Phd thesis on mobile blogging and everyday life

There is a growing interest in Academia in the impact of photosharing and photoblogging via popular services such as Flickr or Tumblr. Not only the very notion of publicly sharing personal pictures challenges common sense in regard to privacy and intellectual property, it also provides rich tools for ethnographic exploration and “witnessing” of everyday life – as recently highlighted by visual historian André Gunthert.

Soren Mork Petersen’ PhD thesis comes as a timely contribution to this research thread: Common Banality: The Affective Character of Photo Sharing, Everyday Life and Produsage Cultures was defended on January 2009 at the ITU Copenhagen – and supervised by an old acquaintance and former colleague of mine, Adrian Mackenzie.

mobloggingcopenhagen

The dissertation focuses on moblogging (short for “mobile blogging”) and photo sharing online. The author carried out a 3-year long ethnographic fieldwork among Flickr users in Copenhagen to show how individuals and collectives integrate technology into their everyday lives. Why do mobloggers feel the urge to document all the mundane and banal situations and contexts of their daily activities? Everyday photography seems strictly linked to the affective side of everyday experience of the urban environment. In a sense, according to the author, photosharing revitalizes the traditional Situationist “psychogeographical drift”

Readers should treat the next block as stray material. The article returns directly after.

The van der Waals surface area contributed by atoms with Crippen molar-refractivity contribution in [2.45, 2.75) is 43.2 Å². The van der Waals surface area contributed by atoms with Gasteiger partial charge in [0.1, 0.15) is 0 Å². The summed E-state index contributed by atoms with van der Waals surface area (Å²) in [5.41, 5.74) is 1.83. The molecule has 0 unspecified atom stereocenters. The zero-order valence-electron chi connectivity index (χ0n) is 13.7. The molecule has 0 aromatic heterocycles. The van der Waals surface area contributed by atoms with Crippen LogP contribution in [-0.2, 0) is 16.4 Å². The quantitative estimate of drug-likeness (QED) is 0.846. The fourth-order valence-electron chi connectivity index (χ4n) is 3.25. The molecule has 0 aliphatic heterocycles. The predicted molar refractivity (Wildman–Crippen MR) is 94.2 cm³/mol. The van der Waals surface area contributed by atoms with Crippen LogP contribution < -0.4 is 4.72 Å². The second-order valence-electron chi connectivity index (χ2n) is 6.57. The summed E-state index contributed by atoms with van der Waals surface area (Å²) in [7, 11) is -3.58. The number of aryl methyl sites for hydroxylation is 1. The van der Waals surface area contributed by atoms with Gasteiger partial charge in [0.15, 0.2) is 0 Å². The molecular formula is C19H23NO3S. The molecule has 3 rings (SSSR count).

The affective character of everydayness puts into place a new form of aesthetic living. Furthermore, new daily rhythms emerge, created by specific relations between time, space and agency – and resulting in a reconfiguration of the concepts of presence and present. The relations between the city, moblogging and photo sharing, are particularly significant as far as they mimick capitalistic practice and relations that, Petersen explains, “resemble work”. In mapping how this happens, and in stressing collaborative aspects of community-building practices, new means of production of social wealth are identified.

You can download Soren Mork Petersen’ PhD thesis by clicking here. And, for those who are too busy/lazy to read the 270-odd-page volume, here is the defence powerpoint presentation.

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